Dec 212012

(In this post, TheMadIsraeli continues his reconsideration of the music of Kataklysm. To see what this is all about, check out his introduction to the series here.)

As you can see, this cover is for a version of Kataklysm’s 1995 debut album Sorcery that includes the EP I just reviewed.  There is actually an EP before this album called Vision the Chaos that only has two songs on it, but I decided not to bother as the Kataklysm fandom doesn’t seem to give two shits about it either.

Sorcery is the band’s first fully fledged album, and one that within its first seconds immediately distances itself from the style of hyperblast insanity found on The Mystical Gate of Reincarnation.  The first thing you’ll notice is that the band has actually tuned their guitars UP from their EP days, moving from C to D (for all the guitar geeks out there who care), and the tone of the music has an overall sort of blackened edge to it.  The mix is very trebly, very harsh to the ears in comparison to The Mystical Gate…, which was rather well rounded for a mix at its time.

The music is also far less manic, still as deadly but with a more precise yet varied attack.  The thing about this album that will throw people off, I think, is that the band almost sounds as if they didn’t know what they wanted to bemusically.  Some of these songs are blistering death metal mammoths that are all over the place and have more of an emphasis on alien or unconventional melodies, while those numbers are completely contradicted by trailblazers that are purely melodic death metal. 

Houde’s vocals are still a major factor I can’t get over.  I don’t understand why he didn’t go on to join other bands, because this man had some of the most pissed as fuck sounding vocals I’ve heard.  His voice is so putrid and disgusting, yet he puts such rage behind it.  I wouldn’t be surprised if he quit Kataklysm because he ruined his voice.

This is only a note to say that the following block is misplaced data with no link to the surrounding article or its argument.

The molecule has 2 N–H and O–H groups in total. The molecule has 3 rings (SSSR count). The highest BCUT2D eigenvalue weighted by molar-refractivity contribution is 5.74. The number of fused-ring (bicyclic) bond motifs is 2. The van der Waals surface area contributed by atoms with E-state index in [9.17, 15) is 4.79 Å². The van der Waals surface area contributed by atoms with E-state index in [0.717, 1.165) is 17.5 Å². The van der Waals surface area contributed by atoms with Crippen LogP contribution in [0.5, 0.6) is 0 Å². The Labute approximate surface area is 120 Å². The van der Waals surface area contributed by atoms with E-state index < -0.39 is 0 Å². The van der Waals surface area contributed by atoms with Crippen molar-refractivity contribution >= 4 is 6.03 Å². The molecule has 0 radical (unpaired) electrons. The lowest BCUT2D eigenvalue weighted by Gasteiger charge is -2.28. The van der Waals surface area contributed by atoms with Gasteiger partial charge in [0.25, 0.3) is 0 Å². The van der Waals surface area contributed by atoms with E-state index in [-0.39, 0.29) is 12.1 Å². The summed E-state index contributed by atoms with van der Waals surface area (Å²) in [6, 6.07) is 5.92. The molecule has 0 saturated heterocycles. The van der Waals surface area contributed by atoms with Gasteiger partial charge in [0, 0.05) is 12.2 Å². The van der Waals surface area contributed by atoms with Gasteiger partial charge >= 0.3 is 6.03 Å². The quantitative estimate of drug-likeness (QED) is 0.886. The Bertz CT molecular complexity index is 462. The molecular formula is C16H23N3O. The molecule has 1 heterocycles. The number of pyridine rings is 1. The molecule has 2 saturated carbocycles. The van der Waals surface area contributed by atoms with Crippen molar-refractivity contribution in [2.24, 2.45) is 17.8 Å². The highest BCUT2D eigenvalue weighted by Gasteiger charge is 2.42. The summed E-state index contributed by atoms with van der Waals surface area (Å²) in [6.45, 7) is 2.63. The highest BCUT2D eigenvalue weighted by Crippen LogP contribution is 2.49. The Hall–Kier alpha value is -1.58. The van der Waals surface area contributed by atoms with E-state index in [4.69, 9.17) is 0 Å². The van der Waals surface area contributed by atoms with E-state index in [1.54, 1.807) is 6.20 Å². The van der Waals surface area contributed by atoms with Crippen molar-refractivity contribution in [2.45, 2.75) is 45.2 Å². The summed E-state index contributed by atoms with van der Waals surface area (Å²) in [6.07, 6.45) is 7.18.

But that aside, the music on here is really good.  It’s a bit different, maybe a bit more experimental than most death metal bands at this time (I’d qualify this as tech-death myself, as it’s quite structurally all over the place and some of the riffs on here are web weavers), but this is nonetheless a rather captivating album.

I only find the production a bit grating, which as I said tends toward a raw, harsh, blackened edge.  I think a black metal influence was intentional, though, as a lot of the melodic riffs, tremolo picking and heavy in nature, feel like black metal in their character, and Houde’s vocals often break into black metal style banshee wail territory.  On the other hand, it’s rather interesting that Iacano uses a grindcore bass tone on this album.  I’m pretty sure you’ll be immediately reminded of the burly stone-splitting tone of Napalm Death’s Shane Embury.

Sorcery is, in my final thoughts, an excellent death metal record and one of exceptionally high caliber for its period.  I can definitely see why Kataklysm would’ve had a rabid fandom back in this day and age.

Discuss.  I’ll post music below.



  5 Responses to “KATAKLYSM: “SORCERY””

  1. I read somewhere that Houde was a megalomaniac of sorts, hard to work with, believing he was some sort of messiah, etc. Also that he tried to start some other bands, to no avail. Sorry I can’t remember where I saw this though–nor can I vouch for it.

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